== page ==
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Bonang is a woman on a mission: 'I want my voice to be heard'

Bonang Matheba is not content to just slay on social media; she is determined to make the world a better place.
Bonang Matheba is not content to just slay on social media; she is determined to make the world a better place.
Image: Twitter/Bonang Matheba

Bonang is on a mission to be heard and aims to change the world by being a voice for the voiceless.

In an interview with SowetanLIVE sister publication TshisaLIVE, the TV personality explained that her role in society was to make sure that girls' education in Africa and gender-based violence are taken seriously.

Just last week, Bonang was among many celebs who spoke out about femicide and abuse in the country.

“I am a survivor of domestic abuse and for the first time I felt safe and I thought that people will actually believe me. This is something that I spoke about many years ago and people didn't believe me. They made fun of me and thought I was lying. And for the first time I thought like wow, OK, let me say something because I felt that people were on my side,” she said.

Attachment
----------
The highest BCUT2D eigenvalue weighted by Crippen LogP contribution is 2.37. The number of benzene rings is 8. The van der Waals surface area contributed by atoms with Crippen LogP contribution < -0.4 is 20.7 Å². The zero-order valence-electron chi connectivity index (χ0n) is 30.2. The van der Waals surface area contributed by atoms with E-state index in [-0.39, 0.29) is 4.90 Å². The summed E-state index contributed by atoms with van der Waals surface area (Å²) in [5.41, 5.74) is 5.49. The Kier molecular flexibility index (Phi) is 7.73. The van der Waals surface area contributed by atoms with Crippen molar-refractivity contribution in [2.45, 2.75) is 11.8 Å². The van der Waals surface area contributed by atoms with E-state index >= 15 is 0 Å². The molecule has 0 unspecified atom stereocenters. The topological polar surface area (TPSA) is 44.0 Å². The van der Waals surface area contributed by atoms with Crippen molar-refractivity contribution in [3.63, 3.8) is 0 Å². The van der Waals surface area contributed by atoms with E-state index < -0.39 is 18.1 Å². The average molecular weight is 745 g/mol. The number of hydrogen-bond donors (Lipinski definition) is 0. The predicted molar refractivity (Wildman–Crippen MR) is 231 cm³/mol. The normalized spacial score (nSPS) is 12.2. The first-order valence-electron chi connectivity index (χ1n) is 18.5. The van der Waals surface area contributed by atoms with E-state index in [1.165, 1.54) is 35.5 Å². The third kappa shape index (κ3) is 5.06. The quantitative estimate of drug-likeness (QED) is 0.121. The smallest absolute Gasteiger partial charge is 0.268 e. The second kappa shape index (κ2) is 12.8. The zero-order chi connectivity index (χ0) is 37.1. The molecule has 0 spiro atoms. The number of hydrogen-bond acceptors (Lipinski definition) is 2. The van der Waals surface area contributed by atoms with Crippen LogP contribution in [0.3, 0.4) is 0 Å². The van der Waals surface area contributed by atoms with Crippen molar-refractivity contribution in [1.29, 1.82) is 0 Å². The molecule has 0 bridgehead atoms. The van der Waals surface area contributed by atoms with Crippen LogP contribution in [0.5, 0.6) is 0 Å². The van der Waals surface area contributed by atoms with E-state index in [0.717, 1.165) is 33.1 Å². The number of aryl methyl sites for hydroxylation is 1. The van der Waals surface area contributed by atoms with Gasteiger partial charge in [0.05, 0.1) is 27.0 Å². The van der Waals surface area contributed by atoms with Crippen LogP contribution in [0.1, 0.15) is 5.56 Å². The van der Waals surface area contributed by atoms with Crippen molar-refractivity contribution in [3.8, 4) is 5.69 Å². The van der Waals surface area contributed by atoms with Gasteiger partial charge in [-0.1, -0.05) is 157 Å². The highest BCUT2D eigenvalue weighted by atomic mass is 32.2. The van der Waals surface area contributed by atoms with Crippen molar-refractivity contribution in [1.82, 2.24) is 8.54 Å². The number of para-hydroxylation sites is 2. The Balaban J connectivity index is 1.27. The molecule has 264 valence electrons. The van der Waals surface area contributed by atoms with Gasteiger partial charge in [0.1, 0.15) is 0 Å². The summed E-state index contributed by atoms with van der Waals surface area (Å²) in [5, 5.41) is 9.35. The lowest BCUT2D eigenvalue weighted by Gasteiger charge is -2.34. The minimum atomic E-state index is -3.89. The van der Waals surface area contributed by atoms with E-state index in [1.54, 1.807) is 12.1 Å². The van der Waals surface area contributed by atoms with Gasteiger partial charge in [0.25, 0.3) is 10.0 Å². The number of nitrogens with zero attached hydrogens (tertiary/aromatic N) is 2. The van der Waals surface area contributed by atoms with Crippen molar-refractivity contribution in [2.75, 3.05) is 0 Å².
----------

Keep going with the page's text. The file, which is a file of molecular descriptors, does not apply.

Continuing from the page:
Bonang dated Euphonik a few years ago and after they broke up, she alleged that he physically abused her. The charges were later dropped. 

She said women's voices are often not heard but are growing harder to ignore. “We are taking a stand. We are marching to parliament, we are using social media and other platforms to make our voices heard. Now it's time for women to be heard.”

Her comments came as women from across SA stayed away from work and school under the hashtag #WithoutUs.

Queen B believed that her way of commemorating the day was to be part of the Global Citizen movement.

“I am a Global Citizen movement ambassador and I joined just over a year ago. I told them about the Bonang Matheba Education Bursary Fund. What Global Citizen does is that it connects people around the world who have similar passions and objectives,” she said.

This year, Bonang told herself that she wanted to do more for girls' education and decided to focus on this cause.

“Young girls are absent at school because there was not enough education being done around menstruation. I try to use my platform, my name and my influence to let people know the gender-based barriers when it comes to young women and girls,” she said.

She added that she doesn't want to just slay on the socials: “I don't want to only be known as that. There needs to be some substance in what I do.”